Pacific Islanders used to lead a pretty peaceful life. Their daily existence was untroubled by the outside world. They were happy. They were content. They lived inside their very own bubble. But then the white man came… And the perfect bubble burst.
This is probably how you could start the story of haole / palagi exploration of the South Seas. It all started in the 1520s. The first westerners to stumble across the islands were European navigators; Spaniards and Portuguese to be exact. The former were keenly interested in new lands, the latter just wanted to find their way to the Moluccas – the famous ‘Spice Islands of the East’.
The inaugural landfall on the Pacific territory was made by Ferdinand Magellan. His ships entered the ocean – which he named Mar Pacifico for its apparent calmness – at the southern tip of the Americas. He sailed northwest until he reached Guam. What happened there? Well, we all know the pattern. The Chamorro people helped themselves to one of the expedition’s boats, Magellan didn’t approve and as a result seven islanders were killed. Foreign relations, ladies and gentleman. Foreign relations.
From the 1520s to 1760s quite a few explorers visited the Blue Continent. But the greatest of them all was James Cook, a British captain who rose to fame after his three voyages to the region. He’s the one who discovered the Hawaiian Archipelago, New Caledonia, Niue and – of course – the Cook Islands. He managed to set foot on most of the Pacific isles, and – thanks to that – he unwittingly started a new era: an era of colonialism.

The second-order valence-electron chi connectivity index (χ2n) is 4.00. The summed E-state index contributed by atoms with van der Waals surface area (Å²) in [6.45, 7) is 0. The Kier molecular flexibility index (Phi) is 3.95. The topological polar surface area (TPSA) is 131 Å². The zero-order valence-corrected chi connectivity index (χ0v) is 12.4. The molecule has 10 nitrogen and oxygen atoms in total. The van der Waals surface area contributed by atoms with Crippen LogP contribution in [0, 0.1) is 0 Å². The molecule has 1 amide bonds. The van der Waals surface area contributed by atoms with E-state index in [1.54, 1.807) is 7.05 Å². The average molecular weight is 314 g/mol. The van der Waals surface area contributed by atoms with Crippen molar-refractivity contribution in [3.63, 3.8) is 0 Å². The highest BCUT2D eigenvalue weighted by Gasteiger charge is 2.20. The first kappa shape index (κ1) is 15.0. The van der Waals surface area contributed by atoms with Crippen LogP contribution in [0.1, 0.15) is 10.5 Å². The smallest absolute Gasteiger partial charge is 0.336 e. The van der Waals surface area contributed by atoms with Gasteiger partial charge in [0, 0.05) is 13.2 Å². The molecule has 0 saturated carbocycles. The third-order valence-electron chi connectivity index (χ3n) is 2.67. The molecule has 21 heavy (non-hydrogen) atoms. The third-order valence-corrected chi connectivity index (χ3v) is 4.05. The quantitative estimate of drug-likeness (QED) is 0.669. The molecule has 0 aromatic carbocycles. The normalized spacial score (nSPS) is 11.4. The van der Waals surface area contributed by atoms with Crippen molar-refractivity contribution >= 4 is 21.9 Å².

After Cook’s explorations, white people decided to go one step further. The newly found territories were full of hidden treasures which could be sold to foreign countries. Sandalwood, pearls, sea cucumbers were traded for cheap whiskey, tobacco or guns and then exported to China. For westerners, this proved to be immensely profitable business. There was only one problem: the goods were not unlimited.
When white traders were left without recourses, they turned the finest lands into copra, cotton and sugar cane plantations. Labour force was much needed. And this is how ‘blackbirding’ came into existence.
Blackbirders were contracted to obtain workers, so they travelled from bay to bay and searched for people willing to ‘get a job’. They used both trickery and force to meet the enormous demands. On the friendlier islands, everything went quite smoothly: the villagers were welcomed on board, given some booze and when they finally passed out, the ship simply sailed off. But sometimes the natives didn’t want to cooperate and then the things would get pretty nasty. Westerners raided a particular place, kidnapping not only men but also women and children. From the 1860s till the beginning of the 20th century, thousands of Pacific Islanders were sold into servitude. Few of them returned home.
Somewhere along the way, the Blue Continent was also visited by European and American missionaries, who tried to implement new customs into the ancient traditions. Local inhabitants were quickly converted to Christianity and later – to Mormonism. People were taught hard work, generosity and modesty. Blood and death were replaced by love for Christ and care for others. Cannibalism, polygamy and idolatry – once so typical for the region – faded into oblivion.
When the white man came, he left a clear footprint on the Pacific sand. He took the small nations on a long journey towards modernity, western philosophy and a whole new way of life. He turned cruel savages into kind and gentle human beings. He gave them a wonderful opportunity to discover a better world. But… Is this western world really better? Does it offer more? Does it guarantee endless happiness? Think about it. The answer isn’t so obvious.